For the final time on screen, H. P.  drops out of school to stop that certain someone who’s face is only at about 90% capacity.

Harry and his chums go on a months-long camping trip to search and destroy the artifacts containing the fractured soul of the man behind the curtain of the wizarding world’s new fascist regime. Tensions are high as the world rests on the shoulders of Harry, Hermione and Ron, and they still can’t help but act like teenagers.

More of a single long movie in two parts to send off the series than each being a film in their own right, Harry Potter and the Deathly Hallows sends it off well. Do note that each part individually doesn’t hold up – you’ve got to watch them both or else you’re just dealing with a structureless half-story. But this pair is really what you watch the lead up for – slog through six films of varying quality to final enjoy epic wizard battles, adventure, excitement… audiences craves these things. And it’s not just suspense and magical explosions – Deathly Hallows has the best character moments of the series, where both the main and the sideline characters, and their actors, get to shine.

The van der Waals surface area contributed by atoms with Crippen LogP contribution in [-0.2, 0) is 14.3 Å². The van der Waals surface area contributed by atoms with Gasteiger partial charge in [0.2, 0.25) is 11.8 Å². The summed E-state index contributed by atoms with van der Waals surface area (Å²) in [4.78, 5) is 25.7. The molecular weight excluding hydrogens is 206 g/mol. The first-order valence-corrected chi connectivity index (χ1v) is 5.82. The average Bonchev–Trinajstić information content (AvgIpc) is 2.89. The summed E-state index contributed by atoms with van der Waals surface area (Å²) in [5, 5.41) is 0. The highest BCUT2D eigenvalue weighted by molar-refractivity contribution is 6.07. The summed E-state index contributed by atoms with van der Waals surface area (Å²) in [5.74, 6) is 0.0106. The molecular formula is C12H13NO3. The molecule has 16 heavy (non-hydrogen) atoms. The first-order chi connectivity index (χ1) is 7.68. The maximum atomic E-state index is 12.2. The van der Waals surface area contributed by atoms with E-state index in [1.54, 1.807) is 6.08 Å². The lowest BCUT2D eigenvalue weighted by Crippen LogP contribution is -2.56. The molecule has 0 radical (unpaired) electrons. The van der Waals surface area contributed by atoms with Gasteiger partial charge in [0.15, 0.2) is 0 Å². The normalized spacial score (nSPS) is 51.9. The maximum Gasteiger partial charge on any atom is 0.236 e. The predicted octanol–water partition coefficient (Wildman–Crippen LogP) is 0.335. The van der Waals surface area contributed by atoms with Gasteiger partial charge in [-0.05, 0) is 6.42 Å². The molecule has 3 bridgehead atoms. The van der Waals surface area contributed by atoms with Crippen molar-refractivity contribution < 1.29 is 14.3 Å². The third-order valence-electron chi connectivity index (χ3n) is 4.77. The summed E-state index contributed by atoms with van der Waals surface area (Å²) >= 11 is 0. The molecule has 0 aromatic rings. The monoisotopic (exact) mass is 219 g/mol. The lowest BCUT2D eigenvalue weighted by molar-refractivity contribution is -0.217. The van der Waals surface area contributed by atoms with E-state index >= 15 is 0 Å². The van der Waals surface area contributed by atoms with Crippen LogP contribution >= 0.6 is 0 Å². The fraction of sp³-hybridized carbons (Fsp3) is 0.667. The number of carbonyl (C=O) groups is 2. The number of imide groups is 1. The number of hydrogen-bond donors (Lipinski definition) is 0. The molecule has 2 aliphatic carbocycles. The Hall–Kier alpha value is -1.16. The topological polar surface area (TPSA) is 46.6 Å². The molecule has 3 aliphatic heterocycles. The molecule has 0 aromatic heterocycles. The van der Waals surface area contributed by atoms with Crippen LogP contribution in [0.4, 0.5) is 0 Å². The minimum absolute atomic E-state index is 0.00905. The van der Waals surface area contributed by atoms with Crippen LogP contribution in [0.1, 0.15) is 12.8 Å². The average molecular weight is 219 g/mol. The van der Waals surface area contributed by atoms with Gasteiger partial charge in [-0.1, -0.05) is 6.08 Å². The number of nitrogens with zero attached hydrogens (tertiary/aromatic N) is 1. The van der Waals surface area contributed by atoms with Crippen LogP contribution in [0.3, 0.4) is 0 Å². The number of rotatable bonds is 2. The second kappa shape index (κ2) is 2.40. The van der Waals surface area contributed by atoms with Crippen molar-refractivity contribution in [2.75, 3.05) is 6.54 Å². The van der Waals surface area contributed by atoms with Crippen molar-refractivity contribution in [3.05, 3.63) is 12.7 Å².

What’s really exciting about this one (other than the hour long wizard war) is it’s the story that finally pays required attention to the up-until-recent sideliner Snape, and Alan Rickman, the late actor who portrays him. For the length of the series it seems the audience was teased with snippets of Snape, withholding Rickman and his magnetic, villainous charm. But, it was all for these films – and it was worth the wait.

Harry Potter and the Deathly Hallows screams epic summer blockbuster – but the good kind. The kind that cares about storycrafting and explosions. Fans of the series should be tremendously satisfied with not only the service that the film does to the films and books that come before it, but the quality and care the film shows.

Recommended for: Fans of when the on-again off-again villains get their moment.

 

Categories: Movie Review

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